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Review: Corsair Strafe K63 mechanical keyboard
by Staff Writers | Jun 14, 2017 | Comment Now
Review: Corsair Strafe K63 mechanical keyboard
Rating
Overall:

Compact, stylish and well built, the K63 is great for anyone prioritising quality over features, although it’s a little pricey for what’s on offer.

Price
$139 AUD *

> Pricing info

* Price at time of review
A fantastic company option, especially if you can get it a little cheaper.

Corsair has become a dominant force in the PC peripherals market in the past few years, but while the K70 has been popular and well loved for years, the Corsair Strafe K63 isn’t another instant classic. It has a lot going for it though. It’s a tenkeyless board, so you don’t get a numeric keypad, but this omission also keeps down costs and makes for a neat, compact keyboard that’s great if you have limited desk space. 

It isn’t the smallest mechanical keyboard you can buy either. The keys are slightly sunk into a surround section that projects around 15mm forwards, 7mm to the sides and another 30mm out the back. The space at the back does make room for some extra multimedia keys though. You get stop, skip back, play/pause and skip forward buttons in the top left part, plus mute, volume up and volume down buttons in the top right and backlight brightness and Windows key lock buttons in between them. 

The Strafe K63 has an appealingly minimalist design that’s nearly all black, bar the metallic Corsair logo and red backlighting. The backlighting also shines onto a sunken backing. For some reason the resultant lighting isn’t quite even, but it still looks pretty good overall, and certainly betters keyboards that just let the light spill out onto a plain metal or black background.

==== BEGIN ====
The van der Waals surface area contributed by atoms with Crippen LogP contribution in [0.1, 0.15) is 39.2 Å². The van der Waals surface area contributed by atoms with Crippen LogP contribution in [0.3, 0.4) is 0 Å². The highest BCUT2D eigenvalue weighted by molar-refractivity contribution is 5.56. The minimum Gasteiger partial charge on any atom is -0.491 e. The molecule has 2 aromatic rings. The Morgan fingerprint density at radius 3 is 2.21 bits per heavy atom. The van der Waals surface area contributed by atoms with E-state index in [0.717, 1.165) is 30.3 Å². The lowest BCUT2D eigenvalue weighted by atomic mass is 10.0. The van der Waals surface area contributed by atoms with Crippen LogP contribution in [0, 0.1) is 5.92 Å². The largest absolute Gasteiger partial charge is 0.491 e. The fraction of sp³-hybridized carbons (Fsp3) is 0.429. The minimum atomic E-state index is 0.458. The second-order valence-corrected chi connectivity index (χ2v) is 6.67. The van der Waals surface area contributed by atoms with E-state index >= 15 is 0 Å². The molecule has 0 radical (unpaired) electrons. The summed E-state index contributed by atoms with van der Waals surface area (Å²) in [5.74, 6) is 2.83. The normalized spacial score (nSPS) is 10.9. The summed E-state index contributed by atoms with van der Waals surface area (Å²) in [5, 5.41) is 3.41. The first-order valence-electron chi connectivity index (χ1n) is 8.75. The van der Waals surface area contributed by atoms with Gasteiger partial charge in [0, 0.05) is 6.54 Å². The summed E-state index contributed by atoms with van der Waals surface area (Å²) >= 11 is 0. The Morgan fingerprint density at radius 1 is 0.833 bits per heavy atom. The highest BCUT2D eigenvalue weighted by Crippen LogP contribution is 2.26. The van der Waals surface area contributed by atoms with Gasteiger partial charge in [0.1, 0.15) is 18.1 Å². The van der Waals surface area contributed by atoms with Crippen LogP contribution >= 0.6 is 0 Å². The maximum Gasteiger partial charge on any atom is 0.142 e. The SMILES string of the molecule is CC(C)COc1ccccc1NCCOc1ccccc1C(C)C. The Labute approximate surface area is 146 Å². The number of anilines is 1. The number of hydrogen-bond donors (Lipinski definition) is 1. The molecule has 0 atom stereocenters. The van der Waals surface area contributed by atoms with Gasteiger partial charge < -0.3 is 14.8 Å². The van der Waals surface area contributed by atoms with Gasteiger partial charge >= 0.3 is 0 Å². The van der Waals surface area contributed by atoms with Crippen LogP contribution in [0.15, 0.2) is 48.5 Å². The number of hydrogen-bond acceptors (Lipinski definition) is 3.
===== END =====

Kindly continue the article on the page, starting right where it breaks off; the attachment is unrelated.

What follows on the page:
Corsair has also nailed the key design. It’s used an oversized font that makes it really easy to see the keys at a glance, which is a big boon for anyone who isn’t quite a true touch typist, or for those occasions where you lose your place. The keycaps also have a pleasant, grippy matt surface and the spacebar goes one step further by sporting a rough, checkerplate-style surface that helps to prevent your thumb from sliding off the spacebar in the heat of battle. 

On the downside, you get no default extra secondary functions, so you can’t program macros and tweak key functions straight from the keyboard. You can, however, fully program the keyboard via Corsair’s software. Likewise the backlighting can be controlled on a per-key basis here. 

As for the overall typing experience, thanks to those grippy keys and clear labelling, the Strafe K63 offers a confident typing experience – you always feel like you know exactly where your fingers are positioned, and where they’re going. You only get the option of Cherry MX Red switches on the K63, but these switches suited us fine, providing easy typing and lightning quick response when gaming. 

However, while the Strafe K63 is generally a great keyboard, it doesn’t fully convince when it comes to extra features and value. You miss out on the numeric keypad, of course, but there’s also no USB hub or modular cabling, which makes the $140 asking price seem just a touch high. The price would only need to drop a few quid to make it more reasonable, With all that said, the great build quality on show goes some way to closing the gap.

Conclusion

The Corsair Strafe K63 is a great compact, tenkeyless keyboard. It’s stylish and well built, and it also offers a simple but effective selection of features and a great typing experience. It’s a little lacking in features for its price compared with some of the competition, but it’s a great compact keyboard if you can find it cheaper anywhere.



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